Health department reports five cases of cyclosporiasis
The Denton County Health Department has reported that labs have confirmed five cases of cyclosporiasis, a foodborne illness, in the county.
According to Juan Rodriguez, Denton County’s epidemiologist, there have only been seven cases in the past four years, making this recent outbreak unusual.
The incidents may be connected to 10 recent cases in Tarrant County and eight in Dallas County. The outbreak may also be linked to a wave of cyclosporiasis in the Midwest last month that sickened 45 people in Iowa and 35 in Nebraska, officials said.
Symptoms of this foodborne disease include diarrhea, fatigue, weight loss, gas, nausea and vomiting and can last anywhere from three days to a couple of months.
Cyclospora cayetanensis is a parasite that contaminates food and water, particularly fruits and vegetables. Sarah McKinney, a public information officer with the health department, said the illness occurs when food is contaminated with fecal matter.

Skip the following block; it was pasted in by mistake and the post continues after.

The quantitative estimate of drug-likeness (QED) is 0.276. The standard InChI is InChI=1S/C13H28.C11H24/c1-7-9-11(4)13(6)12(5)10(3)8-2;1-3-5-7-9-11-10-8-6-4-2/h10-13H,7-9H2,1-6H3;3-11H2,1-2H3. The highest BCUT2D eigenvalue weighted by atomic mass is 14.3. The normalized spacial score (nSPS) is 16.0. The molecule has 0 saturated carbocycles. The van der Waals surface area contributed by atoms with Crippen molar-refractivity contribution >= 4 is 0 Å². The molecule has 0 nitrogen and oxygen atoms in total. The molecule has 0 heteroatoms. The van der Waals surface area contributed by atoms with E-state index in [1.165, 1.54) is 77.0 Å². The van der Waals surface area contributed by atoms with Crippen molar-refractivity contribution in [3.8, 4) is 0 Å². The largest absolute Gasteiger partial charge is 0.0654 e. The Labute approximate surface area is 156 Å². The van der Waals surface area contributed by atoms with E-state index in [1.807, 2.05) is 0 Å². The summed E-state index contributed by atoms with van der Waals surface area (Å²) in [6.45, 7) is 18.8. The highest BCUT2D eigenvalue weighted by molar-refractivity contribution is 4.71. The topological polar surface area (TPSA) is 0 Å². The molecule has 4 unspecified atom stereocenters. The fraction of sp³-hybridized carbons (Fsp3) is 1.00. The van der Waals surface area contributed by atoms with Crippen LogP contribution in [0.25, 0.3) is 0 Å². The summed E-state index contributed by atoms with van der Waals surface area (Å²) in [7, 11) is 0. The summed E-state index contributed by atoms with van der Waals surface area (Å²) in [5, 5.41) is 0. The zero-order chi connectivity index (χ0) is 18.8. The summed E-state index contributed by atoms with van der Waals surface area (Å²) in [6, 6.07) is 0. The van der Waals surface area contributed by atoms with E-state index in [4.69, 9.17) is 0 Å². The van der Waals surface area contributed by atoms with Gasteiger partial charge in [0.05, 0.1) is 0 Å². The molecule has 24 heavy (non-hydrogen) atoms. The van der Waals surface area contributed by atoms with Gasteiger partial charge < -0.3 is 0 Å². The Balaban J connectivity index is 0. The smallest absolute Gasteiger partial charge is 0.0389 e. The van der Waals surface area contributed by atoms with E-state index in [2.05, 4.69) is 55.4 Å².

“We’re not sure yet whether these cases are coming from ... purchasers. Or the parasites could be present even before from the producers,” McKinney said. “That’s why it’s of the utmost importance to make sure your food is clean.”
McKinney advised people to wash — not just rinse — fruits and vegetables before eating them. She also suggested washing one’s hands frequently and eating cooked, rather than raw, vegetables. The health department encourages anyone afflicted with any of the symptoms to see a doctor as it could help investigators get to the root of the disease.
“Definitely go and see your health care provider. They’ll run specific tests. Whatever it is, it could be one of many foodborne illnesses,” she said. “If diagnosed with cyclosporiasis, your physician will prescribe antibiotics, then fluids and rest — standard care for a diarrhea case.”
As of now, the health department’s investigation into the recent outbreak is ongoing.
Epidemiologists from Denton, Tarrant and Dallas counties are pooling information and looking into stories from doctors and patients in order to find out where the problem stems from.
“This is what we do on a day-to-day basis — take in reports from physicians, labs, hospitals, even day cares that are required to notify,” McKinney said. “Sometimes we talk to patients, labs to confirm the case. And these cyclosporiasis cases are all lab confirmed. We know they have the illness, now we’re just trying to figure out where it’s coming from.”
The Associated Press contributed to this story.